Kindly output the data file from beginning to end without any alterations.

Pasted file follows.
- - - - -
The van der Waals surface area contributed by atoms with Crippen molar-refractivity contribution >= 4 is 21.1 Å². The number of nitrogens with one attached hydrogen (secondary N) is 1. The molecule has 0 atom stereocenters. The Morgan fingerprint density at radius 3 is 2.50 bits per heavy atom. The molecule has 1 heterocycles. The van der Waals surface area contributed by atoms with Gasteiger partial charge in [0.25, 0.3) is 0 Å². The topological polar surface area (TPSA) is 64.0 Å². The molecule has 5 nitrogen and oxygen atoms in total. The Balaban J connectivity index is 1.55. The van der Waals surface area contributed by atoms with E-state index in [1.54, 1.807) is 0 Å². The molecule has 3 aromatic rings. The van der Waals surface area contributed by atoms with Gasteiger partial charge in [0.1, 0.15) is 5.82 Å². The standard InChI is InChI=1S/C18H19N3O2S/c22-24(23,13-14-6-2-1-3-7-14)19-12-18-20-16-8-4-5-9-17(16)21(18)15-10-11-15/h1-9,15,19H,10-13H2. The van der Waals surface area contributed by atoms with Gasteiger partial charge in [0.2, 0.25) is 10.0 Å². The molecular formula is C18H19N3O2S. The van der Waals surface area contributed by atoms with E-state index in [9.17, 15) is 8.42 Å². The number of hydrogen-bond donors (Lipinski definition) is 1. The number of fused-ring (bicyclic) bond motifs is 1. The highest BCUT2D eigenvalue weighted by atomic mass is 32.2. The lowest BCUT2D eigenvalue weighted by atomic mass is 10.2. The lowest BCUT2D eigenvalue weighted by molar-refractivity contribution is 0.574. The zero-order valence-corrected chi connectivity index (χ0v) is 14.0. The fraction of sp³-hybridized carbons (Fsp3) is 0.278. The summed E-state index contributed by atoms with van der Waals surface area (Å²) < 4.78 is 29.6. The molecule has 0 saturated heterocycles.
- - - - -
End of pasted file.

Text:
The van der Waals surface area contributed by atoms with Crippen molar-refractivity contribution >= 4 is 21.1 Å². The number of nitrogens with one attached hydrogen (secondary N) is 1. The molecule has 0 atom stereocenters. The Morgan fingerprint density at radius 3 is 2.50 bits per heavy atom. The molecule has 1 heterocycles. The van der Waals surface area contributed by atoms with Gasteiger partial charge in [0.25, 0.3) is 0 Å². The topological polar surface area (TPSA) is 64.0 Å². The molecule has 5 nitrogen and oxygen atoms in total. The Balaban J connectivity index is 1.55. The van der Waals surface area contributed by atoms with E-state index in [1.54, 1.807) is 0 Å². The molecule has 3 aromatic rings. The van der Waals surface area contributed by atoms with Gasteiger partial charge in [0.1, 0.15) is 5.82 Å². The standard InChI is InChI=1S/C18H19N3O2S/c22-24(23,13-14-6-2-1-3-7-14)19-12-18-20-16-8-4-5-9-17(16)21(18)15-10-11-15/h1-9,15,19H,10-13H2. The van der Waals surface area contributed by atoms with Gasteiger partial charge in [0.2, 0.25) is 10.0 Å². The molecular formula is C18H19N3O2S. The van der Waals surface area contributed by atoms with E-state index in [9.17, 15) is 8.42 Å². The number of hydrogen-bond donors (Lipinski definition) is 1. The number of fused-ring (bicyclic) bond motifs is 1. The highest BCUT2D eigenvalue weighted by atomic mass is 32.2. The lowest BCUT2D eigenvalue weighted by atomic mass is 10.2. The lowest BCUT2D eigenvalue weighted by molar-refractivity contribution is 0.574. The zero-order valence-corrected chi connectivity index (χ0v) is 14.0. The fraction of sp³-hybridized carbons (Fsp3) is 0.278. The summed E-state index contributed by atoms with van der Waals surface area (Å²) < 4.78 is 29.6. The molecule has 0 saturated heterocycles.